Atomic City Girls
by Beard, Janet






A novel inspired by the stories of everyday women who contributed to the Manhattan Project during World War II follows the experiences of 18-year-old June, who, in 1944, travels to a city that does not officially exist to work alongside hundreds of other young women operating massive secret machines in support of the war effort. Original. 150,000 first printing.





*Starred Review* In the WWII race to beat the Nazis to the atomic bomb, the Manhattan Project was formed; in Oak Ridge, Tennessee, a gated city sprang up to produce the requisite uranium. Beard's second historical novel (Beneath the Pines, 2008) tells the story of that city through the eyes of four interrelated characters. Local teen June Walker, working her first job, rooms with Cici Roberts, born poor but determined to fix this through a rich marriage. Sam Cantor is a lead scientist working at Oak Ridge, and Joe Brewer works on construction of the city while living in the city's inferior, segregated area. These distinct perspectives allow a glimpse at the social hierarchy of Oak Ridge as well as the work done there-for the most part by people who did not know what, exactly, they were working on. Beard has taken a project of momentous impact and injected a human element into it. The workers at Oak Ridge struggle with emotional issues, like love and jealousy, as well as societal ones, like segregation and the moral dilemma of creating a bomb made for wide-scale destruction. This is approachable, intelligent, and highly satisfying historical fiction. Copyright 2017 Booklist Reviews.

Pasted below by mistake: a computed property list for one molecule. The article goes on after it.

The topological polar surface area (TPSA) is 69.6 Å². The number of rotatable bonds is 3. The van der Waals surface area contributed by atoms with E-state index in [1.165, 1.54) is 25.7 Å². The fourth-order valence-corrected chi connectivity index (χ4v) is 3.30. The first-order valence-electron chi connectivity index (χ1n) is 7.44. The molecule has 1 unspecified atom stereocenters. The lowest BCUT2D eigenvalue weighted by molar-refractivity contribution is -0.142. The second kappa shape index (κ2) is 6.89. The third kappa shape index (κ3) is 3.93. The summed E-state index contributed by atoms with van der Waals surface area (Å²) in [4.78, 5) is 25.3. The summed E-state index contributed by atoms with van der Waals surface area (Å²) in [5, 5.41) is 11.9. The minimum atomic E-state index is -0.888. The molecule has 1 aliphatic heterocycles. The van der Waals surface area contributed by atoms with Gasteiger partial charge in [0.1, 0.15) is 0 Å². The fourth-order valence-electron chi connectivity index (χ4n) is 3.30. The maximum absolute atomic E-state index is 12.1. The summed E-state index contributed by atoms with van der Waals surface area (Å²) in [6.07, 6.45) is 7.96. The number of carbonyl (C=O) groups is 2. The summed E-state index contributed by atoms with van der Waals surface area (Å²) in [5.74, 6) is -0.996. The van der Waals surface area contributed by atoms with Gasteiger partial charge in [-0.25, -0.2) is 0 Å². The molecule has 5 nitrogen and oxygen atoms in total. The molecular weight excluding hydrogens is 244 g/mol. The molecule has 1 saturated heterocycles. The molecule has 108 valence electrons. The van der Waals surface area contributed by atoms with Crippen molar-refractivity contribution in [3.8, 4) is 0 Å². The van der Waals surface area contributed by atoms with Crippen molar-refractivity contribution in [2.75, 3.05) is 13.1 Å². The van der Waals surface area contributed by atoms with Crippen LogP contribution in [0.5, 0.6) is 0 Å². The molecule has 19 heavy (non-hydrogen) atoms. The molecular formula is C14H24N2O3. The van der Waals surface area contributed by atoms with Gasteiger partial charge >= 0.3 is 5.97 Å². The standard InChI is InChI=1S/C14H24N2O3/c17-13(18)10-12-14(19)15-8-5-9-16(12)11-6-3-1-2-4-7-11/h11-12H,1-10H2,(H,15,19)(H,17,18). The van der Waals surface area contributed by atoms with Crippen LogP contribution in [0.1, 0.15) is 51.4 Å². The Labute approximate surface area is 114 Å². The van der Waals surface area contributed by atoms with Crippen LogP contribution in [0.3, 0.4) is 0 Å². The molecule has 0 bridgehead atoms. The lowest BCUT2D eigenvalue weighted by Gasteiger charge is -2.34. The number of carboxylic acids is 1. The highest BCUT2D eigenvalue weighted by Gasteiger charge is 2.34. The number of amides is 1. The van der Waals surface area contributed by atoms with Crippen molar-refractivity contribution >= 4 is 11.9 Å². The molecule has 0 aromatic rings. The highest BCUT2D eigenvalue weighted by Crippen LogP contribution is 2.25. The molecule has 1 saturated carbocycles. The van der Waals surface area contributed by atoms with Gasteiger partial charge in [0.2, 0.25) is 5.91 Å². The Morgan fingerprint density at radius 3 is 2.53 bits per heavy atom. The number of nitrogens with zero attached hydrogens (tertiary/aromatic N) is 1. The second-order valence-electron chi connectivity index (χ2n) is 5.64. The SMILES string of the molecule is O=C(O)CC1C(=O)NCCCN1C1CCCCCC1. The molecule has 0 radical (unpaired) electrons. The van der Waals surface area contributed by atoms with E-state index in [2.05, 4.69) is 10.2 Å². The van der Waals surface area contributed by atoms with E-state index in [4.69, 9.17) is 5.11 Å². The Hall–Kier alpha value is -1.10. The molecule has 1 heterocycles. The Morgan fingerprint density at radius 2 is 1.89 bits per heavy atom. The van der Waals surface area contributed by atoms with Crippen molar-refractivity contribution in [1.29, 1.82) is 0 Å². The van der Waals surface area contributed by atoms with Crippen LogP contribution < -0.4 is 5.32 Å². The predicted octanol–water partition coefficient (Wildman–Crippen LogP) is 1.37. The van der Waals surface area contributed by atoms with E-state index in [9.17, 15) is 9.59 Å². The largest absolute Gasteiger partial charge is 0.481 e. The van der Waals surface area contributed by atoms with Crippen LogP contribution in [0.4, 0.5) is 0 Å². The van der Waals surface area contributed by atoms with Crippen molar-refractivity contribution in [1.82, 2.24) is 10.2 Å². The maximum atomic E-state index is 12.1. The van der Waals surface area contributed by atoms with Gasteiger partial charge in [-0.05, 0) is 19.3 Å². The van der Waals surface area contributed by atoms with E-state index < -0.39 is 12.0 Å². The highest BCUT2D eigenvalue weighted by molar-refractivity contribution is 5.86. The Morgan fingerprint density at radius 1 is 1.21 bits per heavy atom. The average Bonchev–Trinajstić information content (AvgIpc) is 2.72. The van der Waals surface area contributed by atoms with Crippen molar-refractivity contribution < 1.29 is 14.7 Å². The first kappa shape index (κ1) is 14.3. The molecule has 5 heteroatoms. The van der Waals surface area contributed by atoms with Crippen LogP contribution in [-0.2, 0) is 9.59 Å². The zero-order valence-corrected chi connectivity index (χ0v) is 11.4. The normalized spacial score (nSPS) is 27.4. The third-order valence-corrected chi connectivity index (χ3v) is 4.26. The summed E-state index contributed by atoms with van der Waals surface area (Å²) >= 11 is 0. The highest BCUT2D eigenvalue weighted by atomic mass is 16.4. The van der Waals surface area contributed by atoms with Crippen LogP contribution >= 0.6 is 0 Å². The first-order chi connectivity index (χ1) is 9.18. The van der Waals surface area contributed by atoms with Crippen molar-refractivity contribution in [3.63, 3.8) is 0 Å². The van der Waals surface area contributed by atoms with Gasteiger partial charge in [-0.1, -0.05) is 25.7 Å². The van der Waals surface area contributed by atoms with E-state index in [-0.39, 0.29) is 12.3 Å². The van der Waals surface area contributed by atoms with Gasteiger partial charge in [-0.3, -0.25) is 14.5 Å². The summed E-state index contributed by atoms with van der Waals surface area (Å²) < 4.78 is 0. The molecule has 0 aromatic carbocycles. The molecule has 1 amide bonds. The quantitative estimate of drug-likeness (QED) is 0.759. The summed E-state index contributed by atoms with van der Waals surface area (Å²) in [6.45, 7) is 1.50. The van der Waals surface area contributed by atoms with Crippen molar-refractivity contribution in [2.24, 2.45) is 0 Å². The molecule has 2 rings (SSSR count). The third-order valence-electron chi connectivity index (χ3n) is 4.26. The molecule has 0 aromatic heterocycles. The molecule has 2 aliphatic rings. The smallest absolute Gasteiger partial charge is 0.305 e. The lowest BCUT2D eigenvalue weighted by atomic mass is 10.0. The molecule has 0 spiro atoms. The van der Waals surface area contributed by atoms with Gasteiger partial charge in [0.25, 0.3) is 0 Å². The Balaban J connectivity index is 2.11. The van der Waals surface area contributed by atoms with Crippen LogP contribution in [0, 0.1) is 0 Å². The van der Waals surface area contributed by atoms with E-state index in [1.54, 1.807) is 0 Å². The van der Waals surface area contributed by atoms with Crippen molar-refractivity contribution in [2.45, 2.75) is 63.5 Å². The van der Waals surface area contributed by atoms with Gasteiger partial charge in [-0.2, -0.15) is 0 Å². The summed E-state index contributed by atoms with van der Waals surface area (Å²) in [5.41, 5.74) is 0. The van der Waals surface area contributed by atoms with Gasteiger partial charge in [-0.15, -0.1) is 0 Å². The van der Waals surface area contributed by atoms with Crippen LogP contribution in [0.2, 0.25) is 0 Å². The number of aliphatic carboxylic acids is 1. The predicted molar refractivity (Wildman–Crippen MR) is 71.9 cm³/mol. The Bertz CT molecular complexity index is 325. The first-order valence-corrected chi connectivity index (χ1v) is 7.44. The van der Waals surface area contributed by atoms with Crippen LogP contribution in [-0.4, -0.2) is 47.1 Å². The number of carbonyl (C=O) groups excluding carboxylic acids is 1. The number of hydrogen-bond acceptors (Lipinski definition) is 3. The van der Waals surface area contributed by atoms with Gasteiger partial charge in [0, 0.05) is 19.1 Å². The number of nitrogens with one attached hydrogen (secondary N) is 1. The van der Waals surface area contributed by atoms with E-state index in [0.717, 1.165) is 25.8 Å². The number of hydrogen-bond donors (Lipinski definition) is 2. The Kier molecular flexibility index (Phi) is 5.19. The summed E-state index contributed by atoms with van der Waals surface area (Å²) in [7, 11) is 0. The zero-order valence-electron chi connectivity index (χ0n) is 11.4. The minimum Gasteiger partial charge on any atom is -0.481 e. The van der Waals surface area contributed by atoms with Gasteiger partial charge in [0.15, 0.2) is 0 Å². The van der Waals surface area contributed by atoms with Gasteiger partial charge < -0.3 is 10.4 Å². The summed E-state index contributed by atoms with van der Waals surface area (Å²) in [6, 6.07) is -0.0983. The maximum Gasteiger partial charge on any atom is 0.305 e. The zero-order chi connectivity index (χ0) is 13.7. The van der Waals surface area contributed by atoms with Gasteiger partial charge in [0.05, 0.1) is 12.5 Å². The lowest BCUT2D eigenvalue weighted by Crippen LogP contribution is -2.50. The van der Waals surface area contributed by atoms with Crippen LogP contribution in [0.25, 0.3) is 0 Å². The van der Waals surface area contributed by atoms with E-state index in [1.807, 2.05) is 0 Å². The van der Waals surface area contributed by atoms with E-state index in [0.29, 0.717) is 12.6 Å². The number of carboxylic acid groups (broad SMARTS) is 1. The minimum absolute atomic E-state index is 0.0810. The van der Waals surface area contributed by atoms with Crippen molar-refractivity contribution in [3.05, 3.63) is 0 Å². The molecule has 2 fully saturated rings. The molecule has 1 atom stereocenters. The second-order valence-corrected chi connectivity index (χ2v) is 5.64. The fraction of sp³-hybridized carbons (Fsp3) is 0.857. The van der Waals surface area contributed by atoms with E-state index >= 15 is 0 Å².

In the 1940s, Americans—many of them with no idea what they're doing—work together to create an atomic bomb.June Walker is just 18 when she moves to Oak Ridge, a town situated within a restricted military area, to work at her first job. Along with many other young women, she's instructed to watch the meters and adjust the dials in front of her—she gets no other information about what she is doing. Surrounded by signs with slogans like "What you do here, what you see here, what you hear here, let it stay here," the women are ordered to avoid telling their friends and family anything about Oak Ridge. Most of the women June works alongside are able to easily avoid worrying about the true purpose of their work, content to distract themselves with flirting and nightly dances. But not everyone at Oak Ridge is in the dark about the weapon they're building; Sam Cantor, a Jewish scientist, knows that the workers of Oak Ridge are rushing to create an atomic bomb that will hopefully end the war. When he and June begin a romance and he tells June what she's working on, she must deal with the knowledge that she's creating a devastating weapon. Although June's and Sam's voices are most prominent, Beard (Beneath the Pines, 2008) also explores two more points of view: those of Cici, June's social striver roommate, and Joe, an African-American construction worker who faces segregation and poor living conditions. The characters, especially June, are well-drawn and sympathetic. Numerous real photos of Oak Ridge are included, which add visual interest to an already compelling story. Fans of historical fiction will devour this complex and human look at the people involved in the creation of the atomic bomb. A fascinating look at an underexplored chapter of American history. Copyright Kirkus 2017 Kirkus/BPI Communications. All rights reserved.






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